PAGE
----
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Electoral Reform Society's analysis of the House of Lords flawed

The research on House of Lords allowances published today by the Electoral Reform Society is flawed by factual inaccuracies about the cost of the House of Lords allowances and a limited view of what constitutes a meaningful contribution by a Member of the House of Lords.

Commenting, a spokesman for the House of Lords, said:

“The Electoral Reform Society's calculations are undermined by their narrow focus on spoken contributions. Speaking in the Chamber is only one of the ways Members hold the Government to account and this research ignores Members' contributions including amending legislation, asking the Government written questions and serving on Select Committees – more than 320 Members served on Committees in the last session of Parliament - as well as Parliamentary work away from the Chamber.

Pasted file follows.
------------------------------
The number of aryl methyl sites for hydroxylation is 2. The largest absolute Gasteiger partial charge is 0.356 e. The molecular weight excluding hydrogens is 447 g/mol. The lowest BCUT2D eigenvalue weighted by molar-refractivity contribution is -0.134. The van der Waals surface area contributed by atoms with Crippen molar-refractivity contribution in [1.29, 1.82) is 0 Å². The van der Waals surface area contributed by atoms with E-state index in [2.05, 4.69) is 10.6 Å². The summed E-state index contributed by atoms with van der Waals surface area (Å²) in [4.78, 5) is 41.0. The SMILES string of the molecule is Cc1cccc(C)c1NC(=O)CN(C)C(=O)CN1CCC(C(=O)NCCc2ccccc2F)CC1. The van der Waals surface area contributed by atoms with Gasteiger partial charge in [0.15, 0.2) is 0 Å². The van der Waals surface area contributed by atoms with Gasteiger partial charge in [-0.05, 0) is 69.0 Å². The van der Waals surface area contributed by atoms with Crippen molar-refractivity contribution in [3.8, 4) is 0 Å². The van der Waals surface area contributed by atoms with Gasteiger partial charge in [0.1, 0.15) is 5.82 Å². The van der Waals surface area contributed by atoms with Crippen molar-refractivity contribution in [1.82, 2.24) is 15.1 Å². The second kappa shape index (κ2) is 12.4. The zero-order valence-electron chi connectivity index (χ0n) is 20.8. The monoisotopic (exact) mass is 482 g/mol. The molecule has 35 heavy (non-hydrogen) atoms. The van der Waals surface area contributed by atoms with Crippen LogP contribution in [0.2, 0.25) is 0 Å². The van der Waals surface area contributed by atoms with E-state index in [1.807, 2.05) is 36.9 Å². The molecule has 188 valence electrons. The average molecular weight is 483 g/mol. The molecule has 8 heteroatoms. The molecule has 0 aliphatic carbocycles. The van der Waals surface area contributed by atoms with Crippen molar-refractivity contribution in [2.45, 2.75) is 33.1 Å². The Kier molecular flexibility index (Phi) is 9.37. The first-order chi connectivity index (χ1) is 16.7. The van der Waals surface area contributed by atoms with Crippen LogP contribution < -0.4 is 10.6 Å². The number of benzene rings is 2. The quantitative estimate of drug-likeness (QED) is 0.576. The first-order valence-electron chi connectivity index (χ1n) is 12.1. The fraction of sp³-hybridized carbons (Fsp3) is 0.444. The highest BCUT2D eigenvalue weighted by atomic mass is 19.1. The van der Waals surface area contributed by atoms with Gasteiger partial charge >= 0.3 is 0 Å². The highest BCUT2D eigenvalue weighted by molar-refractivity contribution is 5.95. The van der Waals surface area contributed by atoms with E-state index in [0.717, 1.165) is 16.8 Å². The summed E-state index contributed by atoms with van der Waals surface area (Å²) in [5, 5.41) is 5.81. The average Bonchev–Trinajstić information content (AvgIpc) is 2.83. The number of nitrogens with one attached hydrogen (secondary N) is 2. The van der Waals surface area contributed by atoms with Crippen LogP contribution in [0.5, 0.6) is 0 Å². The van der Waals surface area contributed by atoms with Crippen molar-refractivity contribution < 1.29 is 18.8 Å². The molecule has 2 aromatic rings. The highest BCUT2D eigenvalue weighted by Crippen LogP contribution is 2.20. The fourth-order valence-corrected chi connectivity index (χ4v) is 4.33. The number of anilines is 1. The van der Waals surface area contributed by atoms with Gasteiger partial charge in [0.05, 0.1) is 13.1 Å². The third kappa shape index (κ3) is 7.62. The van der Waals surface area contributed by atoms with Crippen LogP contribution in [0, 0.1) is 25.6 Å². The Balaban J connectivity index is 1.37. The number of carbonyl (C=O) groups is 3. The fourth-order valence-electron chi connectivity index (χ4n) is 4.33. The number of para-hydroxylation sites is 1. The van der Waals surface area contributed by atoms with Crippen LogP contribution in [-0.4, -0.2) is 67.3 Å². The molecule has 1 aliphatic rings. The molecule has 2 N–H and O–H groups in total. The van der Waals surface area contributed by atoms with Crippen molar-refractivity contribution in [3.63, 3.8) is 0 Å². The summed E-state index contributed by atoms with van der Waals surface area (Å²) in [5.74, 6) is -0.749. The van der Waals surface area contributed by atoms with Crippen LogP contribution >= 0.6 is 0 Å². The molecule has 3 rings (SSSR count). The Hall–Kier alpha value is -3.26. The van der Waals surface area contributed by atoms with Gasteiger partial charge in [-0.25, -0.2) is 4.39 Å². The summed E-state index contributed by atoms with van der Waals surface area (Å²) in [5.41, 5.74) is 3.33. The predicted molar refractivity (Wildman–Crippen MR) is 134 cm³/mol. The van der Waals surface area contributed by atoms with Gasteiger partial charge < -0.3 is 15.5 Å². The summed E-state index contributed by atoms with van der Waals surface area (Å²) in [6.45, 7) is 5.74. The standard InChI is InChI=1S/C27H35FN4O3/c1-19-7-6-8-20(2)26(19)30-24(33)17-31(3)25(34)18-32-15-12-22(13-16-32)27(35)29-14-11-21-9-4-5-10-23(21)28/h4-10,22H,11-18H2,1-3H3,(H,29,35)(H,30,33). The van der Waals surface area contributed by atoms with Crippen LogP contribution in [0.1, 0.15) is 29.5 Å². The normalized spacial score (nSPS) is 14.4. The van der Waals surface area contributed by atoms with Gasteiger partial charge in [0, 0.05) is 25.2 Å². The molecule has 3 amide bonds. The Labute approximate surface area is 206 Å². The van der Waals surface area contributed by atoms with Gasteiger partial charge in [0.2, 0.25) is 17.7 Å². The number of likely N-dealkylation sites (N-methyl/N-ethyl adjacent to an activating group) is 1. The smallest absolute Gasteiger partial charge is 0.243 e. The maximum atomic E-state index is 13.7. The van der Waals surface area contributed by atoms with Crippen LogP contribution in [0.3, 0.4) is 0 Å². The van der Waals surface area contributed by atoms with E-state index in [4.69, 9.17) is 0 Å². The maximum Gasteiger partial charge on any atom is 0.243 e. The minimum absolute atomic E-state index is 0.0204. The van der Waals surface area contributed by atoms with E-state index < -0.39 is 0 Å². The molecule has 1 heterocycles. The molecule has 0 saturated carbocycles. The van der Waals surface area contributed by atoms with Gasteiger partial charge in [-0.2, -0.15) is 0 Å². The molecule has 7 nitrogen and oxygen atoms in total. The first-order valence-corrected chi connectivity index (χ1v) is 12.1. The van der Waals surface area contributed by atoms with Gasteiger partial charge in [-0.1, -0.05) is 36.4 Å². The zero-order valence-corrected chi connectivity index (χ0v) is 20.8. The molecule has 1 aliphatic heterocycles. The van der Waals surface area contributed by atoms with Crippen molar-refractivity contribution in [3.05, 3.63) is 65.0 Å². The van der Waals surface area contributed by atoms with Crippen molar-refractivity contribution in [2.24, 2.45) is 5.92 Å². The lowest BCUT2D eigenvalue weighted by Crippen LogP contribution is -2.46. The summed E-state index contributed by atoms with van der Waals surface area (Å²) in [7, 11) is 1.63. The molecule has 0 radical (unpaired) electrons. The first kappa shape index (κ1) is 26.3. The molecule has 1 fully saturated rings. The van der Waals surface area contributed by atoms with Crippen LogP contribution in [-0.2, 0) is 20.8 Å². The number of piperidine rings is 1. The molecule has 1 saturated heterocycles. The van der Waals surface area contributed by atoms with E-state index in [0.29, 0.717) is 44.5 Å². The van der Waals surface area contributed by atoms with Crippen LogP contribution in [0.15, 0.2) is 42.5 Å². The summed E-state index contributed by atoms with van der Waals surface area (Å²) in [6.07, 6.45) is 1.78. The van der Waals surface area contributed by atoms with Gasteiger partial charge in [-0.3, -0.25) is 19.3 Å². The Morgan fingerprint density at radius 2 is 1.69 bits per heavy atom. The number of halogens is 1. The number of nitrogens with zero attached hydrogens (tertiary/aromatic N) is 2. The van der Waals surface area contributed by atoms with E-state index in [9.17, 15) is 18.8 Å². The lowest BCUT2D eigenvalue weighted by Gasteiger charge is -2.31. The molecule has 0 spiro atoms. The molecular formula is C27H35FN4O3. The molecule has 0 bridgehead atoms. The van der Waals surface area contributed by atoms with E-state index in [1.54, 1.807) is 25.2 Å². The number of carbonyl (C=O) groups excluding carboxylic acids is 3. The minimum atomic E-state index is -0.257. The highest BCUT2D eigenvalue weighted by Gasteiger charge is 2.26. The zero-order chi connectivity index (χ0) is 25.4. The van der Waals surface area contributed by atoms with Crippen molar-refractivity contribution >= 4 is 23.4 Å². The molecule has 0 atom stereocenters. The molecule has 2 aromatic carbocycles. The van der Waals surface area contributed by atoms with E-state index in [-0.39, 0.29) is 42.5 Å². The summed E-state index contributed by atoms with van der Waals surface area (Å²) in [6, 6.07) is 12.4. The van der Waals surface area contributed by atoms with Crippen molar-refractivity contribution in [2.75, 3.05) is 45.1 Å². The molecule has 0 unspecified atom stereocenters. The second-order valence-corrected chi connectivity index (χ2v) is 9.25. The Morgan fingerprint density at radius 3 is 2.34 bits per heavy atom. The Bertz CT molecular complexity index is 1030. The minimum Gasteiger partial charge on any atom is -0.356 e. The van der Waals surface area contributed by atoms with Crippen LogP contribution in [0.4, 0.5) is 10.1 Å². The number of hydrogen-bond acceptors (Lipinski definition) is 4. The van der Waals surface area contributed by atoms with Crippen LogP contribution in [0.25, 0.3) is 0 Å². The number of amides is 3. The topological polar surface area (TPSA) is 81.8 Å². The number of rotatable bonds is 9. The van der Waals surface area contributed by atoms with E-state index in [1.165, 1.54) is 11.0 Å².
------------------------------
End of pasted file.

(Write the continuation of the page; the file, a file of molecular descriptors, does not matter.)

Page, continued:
“It is inaccurate to describe a House that tabled 5,608 amendments to legislation, asked Government 7,395 written questions and published 170 Committee reports in 2016/17 as a ‘part time' House. The Lords is an active and effective revising Chamber.”


  • ERS's claim that “expenses claims have soared by 20% in two years” is factually incorrect. In the 2016/17 financial year, the total expenses claimed were £22.4m. In 2014/15, they were £20.1m. This is an increase of 11%, largely due to there being 15 more sitting days in 2016/17 (153 in 2016/17 compared to 138 in 2014/15). The average daily attendance was the same in both periods. This data is all publically available in the House of Lords resource accounts which are published annually:

  • The House of Lords has itself acknowledged it is too large and in December 2016 agreed unanimously to take steps to reduce its size. The Lord Speaker's committee Chaired by Lord Burns was set up explicitly to take that process forward and will report next month.

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